Despite the tragedy of George Floyd’s murder taking place in the U.S., people were mobilized globally via protests and social media. During the rise of the Instagram infographic, several Black activists, such as @ajabarber, and non-Black activists spoke about the issues of performative activism and allyship. The issue of performativity in relation to social media activism is so widely discussed and questioned, but how can we even define what is performative?
Performativity can be hard to pinpoint and define, but we have all seen some act that we have referred to as performative in this time of increased social media activism. On an individual level, it feels like we all know that one person who shared “woke” posts online, but had been quite questionable or apathetic towards such issues in “real life” interactions. We also have seen others only post about Black Lives Matter or other movements by centering themselves rather than the main subjects of these issues. This does not mean that people who are new to these subjects should not engage, but rather to do so from a place of listening and learning in addition to the easy act of sharing a post. One writer referred to performative activism as, “The day we made being “woke” cool is the day we opened ourselves up to merely acting out the motions of activism to gain social capital rather than engaging in real action.” In certain contexts, it has become easy to participate in woke politics by sharing a post or a tweet without actually any sustained investment, self-reflection, or action to support our purported beliefs. Ultimately, the best judge of whether we are being performative or not is ourselves: Are we posting for the optics? Are we educating ourselves outside the realm of social media?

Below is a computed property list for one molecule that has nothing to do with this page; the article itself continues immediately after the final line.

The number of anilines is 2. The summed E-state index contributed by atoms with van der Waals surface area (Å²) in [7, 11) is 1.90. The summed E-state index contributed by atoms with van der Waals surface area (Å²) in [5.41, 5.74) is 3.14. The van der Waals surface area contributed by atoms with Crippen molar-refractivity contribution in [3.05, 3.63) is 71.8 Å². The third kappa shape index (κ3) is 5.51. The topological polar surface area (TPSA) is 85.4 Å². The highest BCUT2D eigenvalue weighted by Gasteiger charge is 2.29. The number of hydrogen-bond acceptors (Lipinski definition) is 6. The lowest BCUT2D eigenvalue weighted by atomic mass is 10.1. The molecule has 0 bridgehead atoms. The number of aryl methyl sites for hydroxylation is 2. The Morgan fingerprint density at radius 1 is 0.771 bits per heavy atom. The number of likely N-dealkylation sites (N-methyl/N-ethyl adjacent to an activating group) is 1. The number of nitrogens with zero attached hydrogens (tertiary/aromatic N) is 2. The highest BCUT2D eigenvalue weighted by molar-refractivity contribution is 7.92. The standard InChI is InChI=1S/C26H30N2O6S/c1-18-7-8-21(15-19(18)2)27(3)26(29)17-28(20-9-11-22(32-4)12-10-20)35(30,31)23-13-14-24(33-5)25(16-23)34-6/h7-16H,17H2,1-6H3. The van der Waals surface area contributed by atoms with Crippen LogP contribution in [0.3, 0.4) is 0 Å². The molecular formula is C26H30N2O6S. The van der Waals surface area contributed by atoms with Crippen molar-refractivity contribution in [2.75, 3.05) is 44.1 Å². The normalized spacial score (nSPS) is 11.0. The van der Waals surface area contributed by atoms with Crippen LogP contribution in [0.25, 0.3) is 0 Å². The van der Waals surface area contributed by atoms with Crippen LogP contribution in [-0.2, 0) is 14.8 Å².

Critics of the performativity question often ask: Who cares if it is performative as long as the person is sharing and giving exposure to an issue? There is some merit to this argument. Engagements, i.e. sharing, commenting, and bookmarking posts, help promote posts and infographics, and consequently the issues under discussion, regardless of whether such engagements are “performative” or not. This can often be extremely helpful. For example, in the aftermath of the Beirut Blast, it was critical to share posts of lawyers offering their services and locals initiating charitable projects to reach wider audiences and those in need of such services. These engagements control the algorithm and the content we see. Another argument is what researchers called the “foot-in-the-door” effect or a "gateway drug": that someone who interacted with a social cause in a minimal way (e.g. changed their profile picture) could be more likely to engage in more substantial ways down the line. At the same time, high engagements on posts laced with inaccuracies and promoting bad things packaged in “cool visuals” can be harmful. If performativity is often difficult to define, then effectiveness is even harder as the impact of posts cannot always be measured.